Popular personal finance advice contradicts economic theory – Vophs

Avoid credit card debt. Start an emergency fund. Start saving for retirement while you’re young. And never underestimate the importance of compound interest.

Personal finance experts agree on these basic principles. But a new working paper highlights a surprising connection between popular personal finance books and economic theory.

The paper’s author, James J. Choi, a finance professor at Yale, first reviewed the 50 most popular personal finance books of 2019, according to Goodreads. This list includes well-known subjects such as Robert Kiyosaki. Rich father, poor fatherJesse Meachams You need a budget.and by Ramit Sethi I will teach you to be rich., as well as numerous books by well-known finance gurus such as Suze Orman and Dave Ramsey. He then compared the most common takeaways from personal finance books to the assumptions and principles of mainstream economic theory.

The paper, published by the National Bureau of Economic Research, has not yet been peer-reviewed.

Choi finds that personal finance experts differ from economists on the best ways to save, manage your financial portfolio, pay off debt and own a home. But even though personal finance experts can be wrong about some things, Choi says their advice on economic theory has two advantages: It’s easy for laypeople to understand, and it connects with human constraints to money matters. come to mind (such as difficulty sticking to a budget).

The psychology of personal finance

According to Choi’s paper, the table below provides a quick summary of how personal finance and economic advice differ. Among the five subject areas, the only issue on which both sides fully agree is the active management of mutual funds. Consensus: The market is hard to beat. Opt for index funds instead.

Why does personal finance advice so often deviate from economic theory? The paper suggests that the former group takes psychology into account, while the latter is operating in a purely rational world.

For example, many personal finance experts want people to get into the habit of saving a certain portion of their income even when they’re young and broke, so it’s easier for them to Keep allocating more money as your income grows. Conversely, economists think it makes sense that people may save very little (or even go into debt) early in their careers, then when they start making more money. If they are, they will speed up the savings.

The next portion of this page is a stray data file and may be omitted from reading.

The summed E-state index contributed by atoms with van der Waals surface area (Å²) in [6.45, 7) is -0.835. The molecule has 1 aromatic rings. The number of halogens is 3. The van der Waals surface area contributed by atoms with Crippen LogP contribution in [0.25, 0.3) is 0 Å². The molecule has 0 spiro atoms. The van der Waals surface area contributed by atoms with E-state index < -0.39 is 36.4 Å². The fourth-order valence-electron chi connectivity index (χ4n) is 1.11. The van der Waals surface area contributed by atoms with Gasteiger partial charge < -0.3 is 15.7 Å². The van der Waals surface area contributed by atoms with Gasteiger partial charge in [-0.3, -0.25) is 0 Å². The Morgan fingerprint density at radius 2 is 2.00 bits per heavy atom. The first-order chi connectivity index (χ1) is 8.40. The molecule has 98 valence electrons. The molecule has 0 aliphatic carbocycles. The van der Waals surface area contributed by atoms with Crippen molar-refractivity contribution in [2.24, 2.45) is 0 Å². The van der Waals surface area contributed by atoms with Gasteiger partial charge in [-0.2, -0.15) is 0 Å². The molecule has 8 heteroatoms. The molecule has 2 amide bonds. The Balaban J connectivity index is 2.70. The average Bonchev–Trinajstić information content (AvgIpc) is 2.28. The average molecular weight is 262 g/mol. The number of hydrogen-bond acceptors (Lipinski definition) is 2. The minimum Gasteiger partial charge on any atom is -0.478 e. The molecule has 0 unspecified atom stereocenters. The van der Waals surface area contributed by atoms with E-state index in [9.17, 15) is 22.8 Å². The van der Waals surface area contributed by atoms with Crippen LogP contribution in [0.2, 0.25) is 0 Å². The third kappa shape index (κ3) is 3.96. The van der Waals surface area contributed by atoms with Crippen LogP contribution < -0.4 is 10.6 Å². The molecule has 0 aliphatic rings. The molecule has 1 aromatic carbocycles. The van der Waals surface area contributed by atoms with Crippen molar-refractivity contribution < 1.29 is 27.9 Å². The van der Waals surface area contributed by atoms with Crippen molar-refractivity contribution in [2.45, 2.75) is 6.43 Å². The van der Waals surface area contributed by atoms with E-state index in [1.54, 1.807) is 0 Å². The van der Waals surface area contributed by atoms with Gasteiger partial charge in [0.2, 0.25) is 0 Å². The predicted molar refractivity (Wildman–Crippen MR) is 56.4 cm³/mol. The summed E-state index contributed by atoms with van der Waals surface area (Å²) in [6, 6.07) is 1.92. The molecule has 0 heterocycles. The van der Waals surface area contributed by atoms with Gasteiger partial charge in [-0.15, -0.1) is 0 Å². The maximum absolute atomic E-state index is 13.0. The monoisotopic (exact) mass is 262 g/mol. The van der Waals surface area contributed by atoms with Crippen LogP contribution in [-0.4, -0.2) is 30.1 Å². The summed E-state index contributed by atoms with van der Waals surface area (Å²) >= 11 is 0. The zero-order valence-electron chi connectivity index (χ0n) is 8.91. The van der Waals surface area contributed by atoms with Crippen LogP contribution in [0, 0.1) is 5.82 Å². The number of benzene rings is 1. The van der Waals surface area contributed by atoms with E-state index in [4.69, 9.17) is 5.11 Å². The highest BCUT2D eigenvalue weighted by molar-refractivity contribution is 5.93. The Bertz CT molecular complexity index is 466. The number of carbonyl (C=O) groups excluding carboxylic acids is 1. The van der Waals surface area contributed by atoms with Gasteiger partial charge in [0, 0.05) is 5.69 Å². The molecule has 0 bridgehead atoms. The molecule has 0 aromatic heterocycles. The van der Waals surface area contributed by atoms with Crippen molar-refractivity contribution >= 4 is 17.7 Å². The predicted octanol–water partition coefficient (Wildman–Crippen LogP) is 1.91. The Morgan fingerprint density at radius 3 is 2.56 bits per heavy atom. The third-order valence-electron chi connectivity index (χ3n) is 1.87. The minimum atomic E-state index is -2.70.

Similarly, Choi found that nine personal finance books advocate what Dave Ramsey calls the “snowball method” of paying off credit card debt, in which people pay off their lowest balances first, regardless of interest rates on different cards. pay This flies in the face of the most pragmatic assumption of economists that it is better to prioritize getting rid of the debt with the highest interest rate. But he notes that Ramsey and his team offer a snowball approach to help motivate people to become debt-free — working under the idea that if people take small wins along the way, So they are more likely to stay on track.

The best way to save, according to personal finance books

This article also includes some interesting insights into the most common advice gleaned from personal finance books. For example, of the 25 books that had specific advice on the size of an ideal emergency fund, the majority recommended putting away at least three months of living expenses.

Choi notes that economists think about savings quite differently than personal finance experts. They consider factors such as Opportunity cost—For example, building a strong savings account can prevent you from investing that money in the stock market, or buying a new car to replace one that will cost you thousands of dollars to repair. And in the bigger picture, academics are aligned with these practices. Excess savings The economy can suffer, depending on how much money people spend on different goods and services.

Personal finance experts don’t have to worry about these kinds of knock-on effects. Their focus is just that: personal.

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